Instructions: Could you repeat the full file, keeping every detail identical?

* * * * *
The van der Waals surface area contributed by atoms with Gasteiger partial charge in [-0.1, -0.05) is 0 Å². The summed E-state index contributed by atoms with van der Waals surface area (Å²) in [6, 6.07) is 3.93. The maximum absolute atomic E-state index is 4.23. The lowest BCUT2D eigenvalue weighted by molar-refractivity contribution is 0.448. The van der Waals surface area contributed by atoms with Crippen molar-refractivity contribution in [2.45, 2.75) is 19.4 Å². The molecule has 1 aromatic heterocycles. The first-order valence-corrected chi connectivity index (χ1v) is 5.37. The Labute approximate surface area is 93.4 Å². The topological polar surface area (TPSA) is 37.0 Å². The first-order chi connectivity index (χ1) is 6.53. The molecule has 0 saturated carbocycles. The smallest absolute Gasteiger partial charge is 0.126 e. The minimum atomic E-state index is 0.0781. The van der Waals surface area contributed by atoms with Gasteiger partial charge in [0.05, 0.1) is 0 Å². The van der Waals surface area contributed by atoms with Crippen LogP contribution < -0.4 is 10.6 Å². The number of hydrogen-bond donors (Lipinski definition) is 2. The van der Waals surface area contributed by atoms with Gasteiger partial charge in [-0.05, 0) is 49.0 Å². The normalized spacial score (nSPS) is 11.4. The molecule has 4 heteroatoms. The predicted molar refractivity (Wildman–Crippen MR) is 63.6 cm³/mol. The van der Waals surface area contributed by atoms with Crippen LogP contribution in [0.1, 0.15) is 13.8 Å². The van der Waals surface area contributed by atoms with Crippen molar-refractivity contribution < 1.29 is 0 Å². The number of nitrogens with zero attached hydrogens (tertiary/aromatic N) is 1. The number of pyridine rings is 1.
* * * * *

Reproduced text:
The van der Waals surface area contributed by atoms with Gasteiger partial charge in [-0.1, -0.05) is 0 Å². The summed E-state index contributed by atoms with van der Waals surface area (Å²) in [6, 6.07) is 3.93. The maximum absolute atomic E-state index is 4.23. The lowest BCUT2D eigenvalue weighted by molar-refractivity contribution is 0.448. The van der Waals surface area contributed by atoms with Crippen molar-refractivity contribution in [2.45, 2.75) is 19.4 Å². The molecule has 1 aromatic heterocycles. The first-order valence-corrected chi connectivity index (χ1v) is 5.37. The Labute approximate surface area is 93.4 Å². The topological polar surface area (TPSA) is 37.0 Å². The first-order chi connectivity index (χ1) is 6.53. The molecule has 0 saturated carbocycles. The smallest absolute Gasteiger partial charge is 0.126 e. The minimum atomic E-state index is 0.0781. The van der Waals surface area contributed by atoms with Gasteiger partial charge in [0.05, 0.1) is 0 Å². The van der Waals surface area contributed by atoms with Crippen LogP contribution < -0.4 is 10.6 Å². The number of hydrogen-bond donors (Lipinski definition) is 2. The van der Waals surface area contributed by atoms with Gasteiger partial charge in [-0.05, 0) is 49.0 Å². The normalized spacial score (nSPS) is 11.4. The molecule has 4 heteroatoms. The predicted molar refractivity (Wildman–Crippen MR) is 63.6 cm³/mol. The van der Waals surface area contributed by atoms with Crippen LogP contribution in [0.1, 0.15) is 13.8 Å². The van der Waals surface area contributed by atoms with Crippen molar-refractivity contribution < 1.29 is 0 Å². The number of nitrogens with zero attached hydrogens (tertiary/aromatic N) is 1. The number of pyridine rings is 1.